National polls since the 2018 election have continued to show Trump facing a cooling reception from these women. Both the latest NBC/Wall Street Journal poll, released early last week, and the NPR/PBS NewsHour/Marist poll released this week show him with a net-positive approval rating of just seven percentage points among blue-collar women, well below his vote advantage in 2016. The Marist poll found them divided almost exactly evenly on whether they intend to vote for or against Trump for reelection. That’s a much more tenuous equation than Trump faces among blue-collar white men. Both of the latest national surveys from NBC/Wall Street Journal and Marist found that the share of those men who approve of his performance still stands about 30 percentage points higher than the number who disapprove.

The new focus groups Greenberg led help illuminate this gender divide. The sessions were conducted in nonmetropolitan areas in Nevada, Maine, and Wisconsin among white working-class voters, both independents and loosely identified Republicans, who mostly supported Trump in 2016. In the groups, Greenberg found that Trump still receives good marks from working-class white men. They credit him for a strong economy, see his confrontations with China and other trading partners as standing up for America, and respond viscerally to his hard-line agenda and rhetoric across a wide array of issues relating to immigration.

“The men were far more likely to agree with Trump on what they read and heard, and unlike the women, they almost all thought the [border] wall was a good idea or at least a net positive,” Greenberg and his colleague Chad Arthur wrote in a memo accompanying their findings. “They were more likely to agree with Trump on illegal immigrants bringing drugs and crime across the border.”

The women weren’t immune to Trump’s arguments on immigration. In the groups, many agreed with him on two fronts: that there is a crisis at the southern border, and that undocumented immigrants represent an economic threat because they are “willing to work for peanuts,” as one woman put it.

But among the women, those areas of agreement were mitigated by other concerns about Trump, including their belief that, on immigration, “his rhetoric … made him sound ‘racist’ or ‘ignorant,’” as the report notes. “There were a lot of mentions of intolerance in reaction to what he was saying and doing,” Greenberg says.

That recoil represents one component of the broader unease these women expressed about the level of acrimony and division under Trump. While the men almost entirely found ways to justify Trump, the women expressed much more discomfort about the way he talks about race-related issues, his overall style, and whether he respects women. “The women are not making excuses for him,” says Randi Weingarten, the president of the American Federation of Teachers, which commissioned the research. “What you’re seeing is a big difference between decency and bombast. And these women are saying, ‘This guy is bombastic; he’s disrespectful.’”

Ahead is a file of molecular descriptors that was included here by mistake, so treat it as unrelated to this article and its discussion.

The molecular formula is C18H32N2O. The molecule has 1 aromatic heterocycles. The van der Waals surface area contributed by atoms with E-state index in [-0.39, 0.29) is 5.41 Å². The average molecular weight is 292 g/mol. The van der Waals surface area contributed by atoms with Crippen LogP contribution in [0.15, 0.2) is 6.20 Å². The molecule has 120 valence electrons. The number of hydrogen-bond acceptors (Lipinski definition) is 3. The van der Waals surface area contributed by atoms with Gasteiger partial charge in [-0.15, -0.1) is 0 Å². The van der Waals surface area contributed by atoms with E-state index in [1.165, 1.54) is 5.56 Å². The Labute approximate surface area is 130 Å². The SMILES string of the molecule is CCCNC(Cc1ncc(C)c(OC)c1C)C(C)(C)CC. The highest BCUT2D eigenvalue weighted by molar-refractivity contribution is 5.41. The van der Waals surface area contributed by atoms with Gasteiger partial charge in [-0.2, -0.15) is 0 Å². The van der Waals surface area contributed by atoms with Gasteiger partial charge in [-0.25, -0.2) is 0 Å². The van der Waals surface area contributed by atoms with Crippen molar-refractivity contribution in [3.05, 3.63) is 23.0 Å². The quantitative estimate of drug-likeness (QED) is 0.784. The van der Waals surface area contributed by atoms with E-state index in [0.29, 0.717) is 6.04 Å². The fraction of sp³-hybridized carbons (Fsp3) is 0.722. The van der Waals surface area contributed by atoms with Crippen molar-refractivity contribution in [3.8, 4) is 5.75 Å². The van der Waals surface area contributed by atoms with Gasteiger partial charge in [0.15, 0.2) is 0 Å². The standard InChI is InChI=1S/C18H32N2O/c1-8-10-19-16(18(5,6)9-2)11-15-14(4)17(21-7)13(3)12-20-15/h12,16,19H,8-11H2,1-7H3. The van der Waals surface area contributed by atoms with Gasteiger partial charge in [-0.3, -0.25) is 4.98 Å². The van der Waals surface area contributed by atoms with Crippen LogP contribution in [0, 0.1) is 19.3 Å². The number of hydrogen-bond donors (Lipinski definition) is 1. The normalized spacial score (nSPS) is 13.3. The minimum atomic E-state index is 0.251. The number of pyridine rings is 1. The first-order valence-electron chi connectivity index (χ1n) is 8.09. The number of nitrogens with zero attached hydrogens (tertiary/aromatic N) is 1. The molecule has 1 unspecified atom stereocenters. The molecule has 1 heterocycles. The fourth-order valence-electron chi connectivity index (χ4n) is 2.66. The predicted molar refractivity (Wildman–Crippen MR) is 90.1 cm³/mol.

Women were also more likely than men in the groups to say that Trump’s economy hasn’t delivered improvement for their family, and they were more likely to cite rising health-care and prescription-drug costs as an especially acute squeeze. In both parties, strategists I’ve talked with agree that Democratic promises to defend the Affordable Care Act, particularly its provisions safeguarding patients with preexisting conditions, were crucial to the party’s recovery among blue-collar white women in 2018.

Summarizing these views, Greenberg concluded that while working-class white men look very tough for Democrats to win over next year, the party has an opportunity to consolidate its modest 2018 revival among their female counterparts. For many of the women who backed Trump in 2016, he wrote, the president now “is seen as ego-centric and divisive and failing to deliver for working people, particularly the women and particularly on health care.”

Even with these openings, however, Democrats still face significant obstacles. This week’s NPR/PBS NewsHour/Marist poll suggests that non-college-educated white women are essentially just as hostile as working-class white men to vanguard liberal ideas that have emerged in the 2020 Democratic presidential race. Those issues include a single-payer health-care plan that would eliminate private insurance, allowing undocumented immigrants access to any federally funded health-care plan, and decriminalizing unauthorized crossing of the U.S. border. Additionally, while recent polls by the nonpartisan Public Religion Research Institute show that these women don’t quite match the hostility of the men in their cohort to a wide array of demographic and social changes in the country, a majority agree on several ideas: that the growing number of immigrants threatens traditional American values, that the U.S. way of life must be protected against foreign influence, and that white people face as much discrimination as black people. All of those attitudes correlate with support for Trump.

Still, Greenberg’s research, like the other public polling, suggests that Trump is in something of a political box with working-class white women. He can activate their cultural and racial anxieties with more attacks of the kind he’s directed against the so-called squad of liberal Democratic congresswomen. But in the process, he’s likely to also intensify their concerns about his divisiveness and perceived “bullying.” After playing video clips of Trump’s salvos against immigrants and “socialists” to the women in his focus groups, Greenberg says he flatly does not believe that Trump’s heightened racial and ideological attacks will work with them: “I came away utterly unafraid of him playing the immigration card in its most extreme form.” (Weingarten echoed that judgment.)

They may be among the few Democrats that sanguine as Trump moves to polarize the electorate around questions of racial resentment and American identity more fiercely than any national figure since George Wallace. How these blue-collar women respond to Trump’s more explicit appeals to white racial identity will be pivotal in determining whether that optimism is justified.